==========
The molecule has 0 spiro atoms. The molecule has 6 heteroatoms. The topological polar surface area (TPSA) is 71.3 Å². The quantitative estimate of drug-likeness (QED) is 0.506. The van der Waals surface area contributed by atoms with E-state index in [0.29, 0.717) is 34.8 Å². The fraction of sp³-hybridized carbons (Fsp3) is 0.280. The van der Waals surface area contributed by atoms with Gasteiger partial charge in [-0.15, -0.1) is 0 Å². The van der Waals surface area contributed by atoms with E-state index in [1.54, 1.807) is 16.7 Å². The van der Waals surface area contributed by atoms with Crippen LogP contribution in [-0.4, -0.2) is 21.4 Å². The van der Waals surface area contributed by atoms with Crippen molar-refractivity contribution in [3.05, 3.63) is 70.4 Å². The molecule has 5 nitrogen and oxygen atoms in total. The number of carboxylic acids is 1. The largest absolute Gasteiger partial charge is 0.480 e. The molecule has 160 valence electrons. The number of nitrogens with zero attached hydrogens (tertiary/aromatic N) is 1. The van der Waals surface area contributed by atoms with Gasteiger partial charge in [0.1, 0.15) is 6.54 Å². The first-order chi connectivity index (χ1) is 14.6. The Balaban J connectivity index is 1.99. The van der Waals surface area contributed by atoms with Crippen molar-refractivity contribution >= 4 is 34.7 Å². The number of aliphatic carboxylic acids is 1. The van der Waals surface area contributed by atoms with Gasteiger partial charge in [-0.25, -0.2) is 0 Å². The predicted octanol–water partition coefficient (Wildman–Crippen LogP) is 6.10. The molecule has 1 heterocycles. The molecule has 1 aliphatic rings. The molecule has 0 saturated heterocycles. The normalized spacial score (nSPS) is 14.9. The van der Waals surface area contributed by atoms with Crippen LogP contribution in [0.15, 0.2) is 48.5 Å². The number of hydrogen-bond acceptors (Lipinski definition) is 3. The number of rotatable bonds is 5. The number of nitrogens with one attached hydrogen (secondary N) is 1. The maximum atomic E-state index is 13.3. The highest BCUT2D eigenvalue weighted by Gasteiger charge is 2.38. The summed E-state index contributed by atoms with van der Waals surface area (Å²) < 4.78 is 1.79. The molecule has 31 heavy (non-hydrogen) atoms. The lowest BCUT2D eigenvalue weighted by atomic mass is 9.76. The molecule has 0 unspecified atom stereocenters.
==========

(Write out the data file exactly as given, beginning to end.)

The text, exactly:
The molecule has 0 spiro atoms. The molecule has 6 heteroatoms. The topological polar surface area (TPSA) is 71.3 Å². The quantitative estimate of drug-likeness (QED) is 0.506. The van der Waals surface area contributed by atoms with E-state index in [0.29, 0.717) is 34.8 Å². The fraction of sp³-hybridized carbons (Fsp3) is 0.280. The van der Waals surface area contributed by atoms with Gasteiger partial charge in [-0.15, -0.1) is 0 Å². The van der Waals surface area contributed by atoms with E-state index in [1.54, 1.807) is 16.7 Å². The van der Waals surface area contributed by atoms with Crippen LogP contribution in [-0.4, -0.2) is 21.4 Å². The van der Waals surface area contributed by atoms with Crippen molar-refractivity contribution in [3.05, 3.63) is 70.4 Å². The molecule has 5 nitrogen and oxygen atoms in total. The number of carboxylic acids is 1. The largest absolute Gasteiger partial charge is 0.480 e. The molecule has 160 valence electrons. The number of nitrogens with zero attached hydrogens (tertiary/aromatic N) is 1. The van der Waals surface area contributed by atoms with Gasteiger partial charge in [0.1, 0.15) is 6.54 Å². The first-order chi connectivity index (χ1) is 14.6. The Balaban J connectivity index is 1.99. The van der Waals surface area contributed by atoms with Crippen molar-refractivity contribution >= 4 is 34.7 Å². The number of aliphatic carboxylic acids is 1. The van der Waals surface area contributed by atoms with Gasteiger partial charge in [-0.25, -0.2) is 0 Å². The predicted octanol–water partition coefficient (Wildman–Crippen LogP) is 6.10. The molecule has 1 heterocycles. The molecule has 1 aliphatic rings. The molecule has 0 saturated heterocycles. The normalized spacial score (nSPS) is 14.9. The van der Waals surface area contributed by atoms with Crippen LogP contribution in [0.15, 0.2) is 48.5 Å². The number of hydrogen-bond acceptors (Lipinski definition) is 3. The number of rotatable bonds is 5. The number of nitrogens with one attached hydrogen (secondary N) is 1. The maximum atomic E-state index is 13.3. The highest BCUT2D eigenvalue weighted by Gasteiger charge is 2.38. The summed E-state index contributed by atoms with van der Waals surface area (Å²) < 4.78 is 1.79. The molecule has 31 heavy (non-hydrogen) atoms. The lowest BCUT2D eigenvalue weighted by atomic mass is 9.76. The molecule has 0 unspecified atom stereocenters.